Oxidative Stress and Metabolic Health
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Oxidative Stress & Its Effect on Metabolic Health

What is Oxidative Stress? 

Oxidative stress is caused by an imbalance between free radicals and antioxidants in the body. Molecules generally have paired electrons, and when any molecule loses one of its electrons, it becomes a free radical with an unpaired electron in its outer orbital. These free radicals with an unpaired electron are highly reactive. Free radicals attack other molecules such as proteins and lipids making them unstable and creating secondary free radicals. Free radicals are harmful to cells as they damage the cells by oxidising proteins, lipids, and DNA. 

Free radicals are neutralised by antioxidants that lend an electron to free radicals to stabilise them. Antioxidants prevent oxidative damage to various cells and tissues. Antioxidants can be found in foods rich in Vitamin A, Vitamin C, and Vitamin E. Our body synthesises antioxidant enzymes such as catalase and oxidase to keep the number of free radicals in check. 

Our body produces free radicals during normal metabolic processes, and it can stabilise these free radicals naturally by producing antioxidants. Cells protect themselves from damage induced by free radicals with the help of enzymes such as superoxide dismutase, catalase, and glutathione peroxidase.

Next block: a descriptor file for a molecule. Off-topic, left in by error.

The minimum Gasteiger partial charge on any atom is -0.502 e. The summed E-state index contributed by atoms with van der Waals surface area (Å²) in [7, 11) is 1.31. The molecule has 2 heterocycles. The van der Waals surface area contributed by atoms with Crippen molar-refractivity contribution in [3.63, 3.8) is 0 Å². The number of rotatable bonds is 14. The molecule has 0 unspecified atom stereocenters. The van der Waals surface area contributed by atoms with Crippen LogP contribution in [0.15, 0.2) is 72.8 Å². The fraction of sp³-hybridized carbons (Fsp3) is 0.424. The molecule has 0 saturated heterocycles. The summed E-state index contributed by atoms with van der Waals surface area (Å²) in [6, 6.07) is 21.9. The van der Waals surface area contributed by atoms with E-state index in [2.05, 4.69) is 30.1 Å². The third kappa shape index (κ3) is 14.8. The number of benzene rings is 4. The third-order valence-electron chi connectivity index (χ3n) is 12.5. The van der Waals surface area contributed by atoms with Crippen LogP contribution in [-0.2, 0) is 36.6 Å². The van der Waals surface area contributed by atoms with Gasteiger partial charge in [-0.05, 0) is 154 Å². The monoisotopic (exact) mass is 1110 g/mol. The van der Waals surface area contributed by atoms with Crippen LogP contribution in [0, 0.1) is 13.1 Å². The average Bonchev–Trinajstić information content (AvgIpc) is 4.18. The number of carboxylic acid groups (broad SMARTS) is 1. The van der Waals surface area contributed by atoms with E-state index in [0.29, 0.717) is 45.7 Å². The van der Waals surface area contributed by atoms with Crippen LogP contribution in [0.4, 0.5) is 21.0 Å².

An imbalance occurs when huge amounts of free radicals and not enough antioxidants stabilise them. This imbalance of free radicals and antioxidants leads to oxidative stress. Lifestyle choices such as overeating and a sedentary lifestyle can also increase oxidative stress. Oxidative stress can give rise to several chronic metabolic conditions. 

Factors Increasing Oxidative Stress

Many factors contribute to free radical production resulting in oxidative stress: 

  • Inflammation 
  • Extensive exposure to UV rays
  • Exposure to pollution
  • Smoking
  • Unbalanced diet and overeating 
  • Build up metals such as iron or copper 

Effect of Oxidative Stress on Metabolic Health 

Metabolic health means having optimum blood sugar levels, HDL (High-density lipoprotein) cholesterol, blood pressure, triglycerides, and waist circumference without the help of medications. Oxidative stress affects the body’s natural defence mechanism, causes cell damage, and affects your metabolic health. It modifies proteins, affects enzymes, breaks DNA strands, and causes mutations in DNA strands that can increase cancer risk. Oxidative stress also affects the functioning of the nervous system resulting in neurological disorders. 

Oxidative stress leads to many chronic metabolic conditions such as: 

  • Diabetes - Oxidative stress is known to increase complications of diabetes.
  • Hypercholesterolemia - Oxidative stress increases cholesterol levels in the bloodstream giving rise to hypercholesterolemia. 
  • Hypertension - Oxidative stress is known to cause hypertension. When the enzyme oxidase that is supposed to prevent oxidative stress is not activated, it leads to hypertension. 
  • Cardiovascular diseases - If there is oxidative stress in your body, it increases the risk of cardiovascular diseases. An insufficient amount of antioxidants increases oxidative stress due to obesity, hyperglycemia, overeating, and psychological stress. 
  • Neurological diseases  - Oxidative stress is linked to several neurological conditions such as multiple sclerosis, Alzheimer's, and memory loss.